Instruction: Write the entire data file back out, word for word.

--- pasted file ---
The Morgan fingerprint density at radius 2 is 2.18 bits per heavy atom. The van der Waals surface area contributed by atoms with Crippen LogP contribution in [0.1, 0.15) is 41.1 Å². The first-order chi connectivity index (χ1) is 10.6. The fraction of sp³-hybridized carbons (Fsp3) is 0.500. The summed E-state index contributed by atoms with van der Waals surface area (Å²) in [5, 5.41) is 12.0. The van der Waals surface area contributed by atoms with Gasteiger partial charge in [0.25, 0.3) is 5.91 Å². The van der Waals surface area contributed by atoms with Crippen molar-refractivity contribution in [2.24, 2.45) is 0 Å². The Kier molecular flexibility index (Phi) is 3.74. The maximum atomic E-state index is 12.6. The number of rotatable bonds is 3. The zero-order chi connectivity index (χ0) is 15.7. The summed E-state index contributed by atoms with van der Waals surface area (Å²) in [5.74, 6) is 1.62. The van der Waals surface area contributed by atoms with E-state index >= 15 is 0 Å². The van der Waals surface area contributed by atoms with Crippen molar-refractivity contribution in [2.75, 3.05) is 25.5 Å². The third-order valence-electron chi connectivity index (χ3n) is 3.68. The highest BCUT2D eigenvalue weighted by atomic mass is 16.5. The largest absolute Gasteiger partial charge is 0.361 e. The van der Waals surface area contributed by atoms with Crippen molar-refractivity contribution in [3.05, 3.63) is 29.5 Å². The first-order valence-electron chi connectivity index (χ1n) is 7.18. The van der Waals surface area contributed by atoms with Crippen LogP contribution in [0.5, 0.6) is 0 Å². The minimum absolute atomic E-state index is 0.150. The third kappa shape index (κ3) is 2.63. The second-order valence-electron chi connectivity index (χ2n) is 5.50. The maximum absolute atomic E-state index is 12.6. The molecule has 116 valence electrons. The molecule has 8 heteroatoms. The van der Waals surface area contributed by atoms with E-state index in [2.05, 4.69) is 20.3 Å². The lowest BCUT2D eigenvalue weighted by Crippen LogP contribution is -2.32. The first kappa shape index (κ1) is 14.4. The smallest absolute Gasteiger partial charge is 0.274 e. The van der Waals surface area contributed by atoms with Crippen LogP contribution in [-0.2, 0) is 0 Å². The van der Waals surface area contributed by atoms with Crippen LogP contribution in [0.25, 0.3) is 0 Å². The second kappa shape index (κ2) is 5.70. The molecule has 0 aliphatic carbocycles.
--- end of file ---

The Morgan fingerprint density at radius 2 is 2.18 bits per heavy atom. The van der Waals surface area contributed by atoms with Crippen LogP contribution in [0.1, 0.15) is 41.1 Å². The first-order chi connectivity index (χ1) is 10.6. The fraction of sp³-hybridized carbons (Fsp3) is 0.500. The summed E-state index contributed by atoms with van der Waals surface area (Å²) in [5, 5.41) is 12.0. The van der Waals surface area contributed by atoms with Gasteiger partial charge in [0.25, 0.3) is 5.91 Å². The van der Waals surface area contributed by atoms with Crippen molar-refractivity contribution in [2.24, 2.45) is 0 Å². The Kier molecular flexibility index (Phi) is 3.74. The maximum atomic E-state index is 12.6. The number of rotatable bonds is 3. The zero-order chi connectivity index (χ0) is 15.7. The summed E-state index contributed by atoms with van der Waals surface area (Å²) in [5.74, 6) is 1.62. The van der Waals surface area contributed by atoms with E-state index >= 15 is 0 Å². The van der Waals surface area contributed by atoms with Crippen molar-refractivity contribution in [2.75, 3.05) is 25.5 Å². The third-order valence-electron chi connectivity index (χ3n) is 3.68. The highest BCUT2D eigenvalue weighted by atomic mass is 16.5. The largest absolute Gasteiger partial charge is 0.361 e. The van der Waals surface area contributed by atoms with Crippen molar-refractivity contribution in [3.05, 3.63) is 29.5 Å². The first-order valence-electron chi connectivity index (χ1n) is 7.18. The van der Waals surface area contributed by atoms with Crippen LogP contribution in [0.5, 0.6) is 0 Å². The minimum absolute atomic E-state index is 0.150. The third kappa shape index (κ3) is 2.63. The second-order valence-electron chi connectivity index (χ2n) is 5.50. The maximum absolute atomic E-state index is 12.6. The molecule has 116 valence electrons. The molecule has 8 heteroatoms. The van der Waals surface area contributed by atoms with E-state index in [2.05, 4.69) is 20.3 Å². The lowest BCUT2D eigenvalue weighted by Crippen LogP contribution is -2.32. The first kappa shape index (κ1) is 14.4. The smallest absolute Gasteiger partial charge is 0.274 e. The van der Waals surface area contributed by atoms with Crippen LogP contribution in [-0.2, 0) is 0 Å². The van der Waals surface area contributed by atoms with Crippen LogP contribution in [0.25, 0.3) is 0 Å². The second kappa shape index (κ2) is 5.70. The molecule has 0 aliphatic carbocycles.